Much water-diluted and rotten fruit should never have been picked, most observers agree. Picking costs money and people such as Neil McGuigan, chief executive of Australian Vintage, believe many people who picked the rubbish had no idea how bad it was.

''There were a lot of rejected grapes this vintage. But there were also a lot of people coming in [afterwards] and saying [to growers] 'Well, this fruit's been rejected but we reckon we can make good wine out of it,' and buying it for a very low price. But people didn't realise how bad laccase is to deal with.'' Laccase is the enzyme produced by bunch-rot that turns grape juice brown and completely wrecks red-wine colour.

The result, he says, is that instead of bulk Riverland shiraz being valued at 95¢ to $1 a litre, it will soon be as low as 65¢. It's wine no-one will want.


Drips harm the drops

The glut of poor-quality wine, and a probable small shortage of premium wines, is the result of an exceptionally wet summer. Let's remind ourselves just how wet the vintage was. Jim Moularadellis says Renmark's average summer rainfall is 54 millimetres and the previous record was 150 millimetres. Last summer, 272 millimetres fell. That's right off the charts. In Mildura, in 24 hours over February 5-6, just as harvest began, 187 millimetres of rain fell. The only bright news is that in Western Australia there were no rain problems and 2011 seems like a very good vintage.



The wine sector was an early adopter of solar energy and Langhorne Creek winery Lake Breeze has installed one of the biggest winery solar units. Rated at 30 kilowatts, the 156 panels on a north-facing roof will provide all energy requirements for the winery, offices and cellar door sales, as well as a cost saving for owners, the Follett family.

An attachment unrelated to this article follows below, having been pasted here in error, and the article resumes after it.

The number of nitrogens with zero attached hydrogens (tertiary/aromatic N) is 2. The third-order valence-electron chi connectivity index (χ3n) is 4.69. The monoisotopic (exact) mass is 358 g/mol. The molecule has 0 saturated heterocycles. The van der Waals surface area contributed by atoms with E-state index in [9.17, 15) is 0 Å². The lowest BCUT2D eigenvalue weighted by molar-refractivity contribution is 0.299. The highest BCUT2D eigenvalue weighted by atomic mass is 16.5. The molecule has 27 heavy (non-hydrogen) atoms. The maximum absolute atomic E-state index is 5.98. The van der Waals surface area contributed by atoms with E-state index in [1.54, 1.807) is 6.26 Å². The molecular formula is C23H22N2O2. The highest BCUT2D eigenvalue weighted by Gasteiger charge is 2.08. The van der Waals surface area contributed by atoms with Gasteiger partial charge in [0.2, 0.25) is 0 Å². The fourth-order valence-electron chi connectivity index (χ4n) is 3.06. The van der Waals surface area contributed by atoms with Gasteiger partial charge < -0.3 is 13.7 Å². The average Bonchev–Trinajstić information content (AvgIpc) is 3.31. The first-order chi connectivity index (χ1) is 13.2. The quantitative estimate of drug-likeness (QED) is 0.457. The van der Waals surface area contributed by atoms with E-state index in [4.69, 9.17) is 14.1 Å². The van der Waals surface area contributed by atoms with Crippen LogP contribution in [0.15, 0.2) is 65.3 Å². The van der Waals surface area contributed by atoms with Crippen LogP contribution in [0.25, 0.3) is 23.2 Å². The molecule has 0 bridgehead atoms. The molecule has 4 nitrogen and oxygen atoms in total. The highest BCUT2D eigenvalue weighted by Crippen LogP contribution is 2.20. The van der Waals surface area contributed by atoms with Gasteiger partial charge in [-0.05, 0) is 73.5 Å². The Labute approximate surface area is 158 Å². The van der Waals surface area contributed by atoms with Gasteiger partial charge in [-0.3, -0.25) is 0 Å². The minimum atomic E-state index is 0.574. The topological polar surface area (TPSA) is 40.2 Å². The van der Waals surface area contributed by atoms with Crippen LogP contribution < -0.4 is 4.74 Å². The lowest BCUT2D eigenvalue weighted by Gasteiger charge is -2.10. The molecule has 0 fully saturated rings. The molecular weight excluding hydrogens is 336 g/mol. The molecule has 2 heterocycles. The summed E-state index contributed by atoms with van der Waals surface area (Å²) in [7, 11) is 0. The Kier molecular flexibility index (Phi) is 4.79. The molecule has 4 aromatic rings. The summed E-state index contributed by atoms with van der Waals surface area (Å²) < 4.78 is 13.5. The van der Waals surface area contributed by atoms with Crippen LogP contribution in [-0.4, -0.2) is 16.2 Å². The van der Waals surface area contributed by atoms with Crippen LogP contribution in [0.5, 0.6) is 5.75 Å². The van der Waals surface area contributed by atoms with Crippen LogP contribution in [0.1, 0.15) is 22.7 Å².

Philip Shaw No.11 Chardonnay 2010, from Orange, won top gong at the 2011 Australian and New Zealand Boutique Wine Awards. Shaw also won trophies for best chardonnay and best estate-grown and made wine. Other top awards were: Shiraz - Sons of Eden Remus '08 (Eden Valley); semillon - Coolangatta Estate '06 (Shoalhaven); pinot noir - Lime Rock '08 (Central Hawke's Bay); sauvignon blanc - Bream Creek 2010 (Tasmania); merlot - Charles Sturt University '09 (Orange); cabernet sauvignon - Wood Block Wines Amity '08 (Coonawarra); red blends - Brangayne Tristan '09 (Orange); dry riesling - Tim Gramp Watervale '10 (Clare Valley); off-dry riesling - Spy Valley Envoy Late Harvest '08 (Marlborough); other red varieties - Hahndorf Hill Blueblood Blaufrankisch '09 (Adelaide Hills); fortified - Stanton & Killeen Grand Muscat (Rutherglen). See boutiquewines.com.au.


Winemaker Brian McGuigan has scotched rumours he will buy Poole's Rock, the Hunter Valley winery that has been in limbo since the death of owner David Clarke. McGuigan says he is helping out but adds, ''I'm too old to get involved in anything new.'' He says the property will be sold. Winemaker Usher Tinkler says he has no plans to move on.


For the second time, Hentley Farm The Beast Shiraz was judged best wine at the annual public shiraz tasting in Adelaide. About 700 tasters, mostly consumers, swirled their way through 300 wines before voting The Beast 2008 tops. The tasting is not ''blind'', so those doing the pouring get to commentate on the wine and exercise their charm. The winner is consistent with previous years: big, high-alcohol wines tend to win, but at least Hentley Farm's are very well-made examples of the Barossa blockbuster style. The 2009 vintage is sold cellar door in the Barossa Valley ($77.50). Phone (08) 8562 8427.

This article Flooding the market was originally published in The Sydney Morning Herald.